Amen to Utexmom! I always enjoy and appreciate the Eyres' columns. I
think I may be somewhat of a contrarian myself! So that's what it's
called when I go against the trends of the day.
Your comment about who should vote leads me to wonder whether only those who pay
taxes should do so. They would get one vote for every dollar of taxes they pay.
How about that idea for a way to encourage "earning" rather than
"receiving from the government"?
Again, the Eyre's bring balance and fresh thinking to old problems. I would
like to thank the Eyre family for their divergent and "contrary"
thinking on so many subjects. I have followed them through the years
(don't know them at all personally), and they have really added a lot of
new thinking and ideas to my life and many others. I am constantly amazed at the
new perspectives they come up with and the humble way they present their
information. Thank you!
Re; We like the noun form of the word — "contrarian" —
because it seems to describe someone who thinks for himself and who is not
swayed by trends or popularity or styles or the direction of the crowd.This is very true in Utah. When I became a Christian and left the Mormon
Church.But in your hearts revere Christ [not,JS].
I wholeheartedly agree that taking a contrary position will often yield better
results. "Think outside the box". However, doing so can be disruptive.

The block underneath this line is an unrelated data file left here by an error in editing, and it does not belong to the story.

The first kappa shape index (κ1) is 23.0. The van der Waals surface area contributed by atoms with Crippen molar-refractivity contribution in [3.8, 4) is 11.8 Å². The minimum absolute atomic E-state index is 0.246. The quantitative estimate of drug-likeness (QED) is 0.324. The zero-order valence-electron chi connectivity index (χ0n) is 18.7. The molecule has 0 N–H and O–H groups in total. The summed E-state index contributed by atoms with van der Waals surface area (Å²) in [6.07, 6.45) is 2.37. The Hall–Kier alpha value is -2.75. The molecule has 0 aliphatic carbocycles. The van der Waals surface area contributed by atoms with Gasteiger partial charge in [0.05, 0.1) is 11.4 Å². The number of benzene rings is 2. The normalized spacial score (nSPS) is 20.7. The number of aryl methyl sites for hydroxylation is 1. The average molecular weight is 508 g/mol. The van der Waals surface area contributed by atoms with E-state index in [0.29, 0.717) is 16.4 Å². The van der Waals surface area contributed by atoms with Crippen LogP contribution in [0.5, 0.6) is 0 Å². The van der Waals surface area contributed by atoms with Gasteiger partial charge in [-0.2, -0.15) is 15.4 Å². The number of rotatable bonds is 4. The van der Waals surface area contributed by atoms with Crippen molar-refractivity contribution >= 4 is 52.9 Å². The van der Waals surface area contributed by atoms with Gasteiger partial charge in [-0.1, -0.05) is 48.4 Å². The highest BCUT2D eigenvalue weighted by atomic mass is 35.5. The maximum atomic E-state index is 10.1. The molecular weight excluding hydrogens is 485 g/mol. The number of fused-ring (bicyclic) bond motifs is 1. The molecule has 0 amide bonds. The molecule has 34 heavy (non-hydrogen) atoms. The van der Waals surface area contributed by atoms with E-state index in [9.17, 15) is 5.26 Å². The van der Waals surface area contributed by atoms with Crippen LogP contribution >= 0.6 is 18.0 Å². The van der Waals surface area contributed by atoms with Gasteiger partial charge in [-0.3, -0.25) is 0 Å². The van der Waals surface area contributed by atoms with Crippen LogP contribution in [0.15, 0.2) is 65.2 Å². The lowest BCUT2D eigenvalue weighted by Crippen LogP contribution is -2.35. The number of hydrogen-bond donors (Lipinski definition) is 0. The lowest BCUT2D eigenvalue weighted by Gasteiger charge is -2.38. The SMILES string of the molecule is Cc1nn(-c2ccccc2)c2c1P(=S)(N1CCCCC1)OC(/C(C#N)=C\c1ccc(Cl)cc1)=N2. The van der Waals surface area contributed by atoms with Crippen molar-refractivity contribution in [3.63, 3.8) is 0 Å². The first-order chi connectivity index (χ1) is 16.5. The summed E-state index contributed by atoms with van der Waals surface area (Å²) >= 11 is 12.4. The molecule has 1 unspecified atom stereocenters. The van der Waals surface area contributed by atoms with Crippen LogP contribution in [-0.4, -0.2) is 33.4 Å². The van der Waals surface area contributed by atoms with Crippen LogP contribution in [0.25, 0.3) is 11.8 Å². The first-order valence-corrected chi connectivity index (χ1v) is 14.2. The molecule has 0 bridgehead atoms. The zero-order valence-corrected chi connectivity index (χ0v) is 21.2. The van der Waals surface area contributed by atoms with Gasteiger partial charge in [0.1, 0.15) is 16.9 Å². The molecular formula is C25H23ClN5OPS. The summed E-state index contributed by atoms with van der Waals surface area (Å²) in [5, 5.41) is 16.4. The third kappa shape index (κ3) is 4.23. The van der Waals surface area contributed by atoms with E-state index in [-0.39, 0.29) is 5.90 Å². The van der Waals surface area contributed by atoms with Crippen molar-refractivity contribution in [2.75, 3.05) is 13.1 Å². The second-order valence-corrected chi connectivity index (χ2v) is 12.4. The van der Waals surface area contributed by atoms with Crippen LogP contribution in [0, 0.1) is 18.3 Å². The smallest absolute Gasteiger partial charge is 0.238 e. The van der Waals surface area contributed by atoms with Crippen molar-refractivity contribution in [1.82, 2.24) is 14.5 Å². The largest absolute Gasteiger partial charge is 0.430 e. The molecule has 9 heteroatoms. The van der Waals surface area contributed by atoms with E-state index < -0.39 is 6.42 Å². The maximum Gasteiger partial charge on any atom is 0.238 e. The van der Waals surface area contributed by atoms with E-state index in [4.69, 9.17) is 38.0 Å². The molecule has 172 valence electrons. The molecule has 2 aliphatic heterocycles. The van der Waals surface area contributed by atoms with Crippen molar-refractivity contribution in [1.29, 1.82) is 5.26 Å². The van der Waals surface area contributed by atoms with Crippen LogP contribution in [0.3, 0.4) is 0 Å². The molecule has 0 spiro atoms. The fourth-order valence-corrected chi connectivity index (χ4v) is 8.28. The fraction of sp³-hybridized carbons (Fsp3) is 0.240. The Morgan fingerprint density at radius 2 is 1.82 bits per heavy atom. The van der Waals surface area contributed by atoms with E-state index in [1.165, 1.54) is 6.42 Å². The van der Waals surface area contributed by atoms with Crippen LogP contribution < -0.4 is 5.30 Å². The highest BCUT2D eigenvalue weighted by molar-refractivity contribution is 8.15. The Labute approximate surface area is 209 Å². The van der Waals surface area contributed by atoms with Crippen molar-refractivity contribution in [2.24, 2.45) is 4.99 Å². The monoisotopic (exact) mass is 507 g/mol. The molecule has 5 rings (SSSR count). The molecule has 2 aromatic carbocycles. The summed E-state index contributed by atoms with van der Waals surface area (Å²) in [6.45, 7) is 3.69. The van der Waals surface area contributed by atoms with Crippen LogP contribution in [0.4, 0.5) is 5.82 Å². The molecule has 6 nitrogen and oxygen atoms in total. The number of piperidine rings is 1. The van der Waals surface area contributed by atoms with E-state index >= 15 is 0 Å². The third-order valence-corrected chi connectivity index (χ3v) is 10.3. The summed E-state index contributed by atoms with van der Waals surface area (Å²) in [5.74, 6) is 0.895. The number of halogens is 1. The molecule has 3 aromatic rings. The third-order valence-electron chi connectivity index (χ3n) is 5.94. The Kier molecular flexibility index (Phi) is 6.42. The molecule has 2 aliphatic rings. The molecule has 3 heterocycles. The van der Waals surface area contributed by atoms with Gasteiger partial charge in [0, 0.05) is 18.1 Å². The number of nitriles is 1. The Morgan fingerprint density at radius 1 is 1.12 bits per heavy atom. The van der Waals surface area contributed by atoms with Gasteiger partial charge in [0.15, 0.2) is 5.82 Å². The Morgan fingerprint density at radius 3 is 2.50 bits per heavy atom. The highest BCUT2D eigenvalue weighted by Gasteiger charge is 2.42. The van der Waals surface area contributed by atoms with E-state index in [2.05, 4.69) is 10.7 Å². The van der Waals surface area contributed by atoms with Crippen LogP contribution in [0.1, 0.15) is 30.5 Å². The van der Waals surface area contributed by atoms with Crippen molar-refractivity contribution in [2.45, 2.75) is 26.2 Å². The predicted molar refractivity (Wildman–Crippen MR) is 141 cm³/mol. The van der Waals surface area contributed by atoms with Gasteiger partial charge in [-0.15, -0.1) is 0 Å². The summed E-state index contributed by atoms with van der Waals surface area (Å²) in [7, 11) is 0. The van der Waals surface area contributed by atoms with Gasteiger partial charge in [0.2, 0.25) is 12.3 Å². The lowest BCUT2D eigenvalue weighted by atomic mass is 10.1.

For example, I took a contrarian position on being a member of the LDS church,
and 25 years later, it was the right choice for me, but it is contrary to the
predominant thinking among my LDS friends and family.A couple of
your viewpoints are at least partially incompatible:1) Supporting
large businesses who value families, and 2) Taking an "abundance"
mentality in not protecting American companies.My experience is that
in the fiercest economic battles, families and family time is a remote
consideration. For example, the good people who worked for Novell and
WordPerfect who were also good citizens, parents, scoutmasters, etc, were
decimated by a much-harder working culture at Microsoft, which carefully hired
single people it knew had more free time to dedicate to working longer hours.
It may be a smarter long term investment for companies to support
family values, limiting the time commitment of parents in their work endeavors,
but this presupposes that the companies will be successful against energetic
competitors who may not share the same values.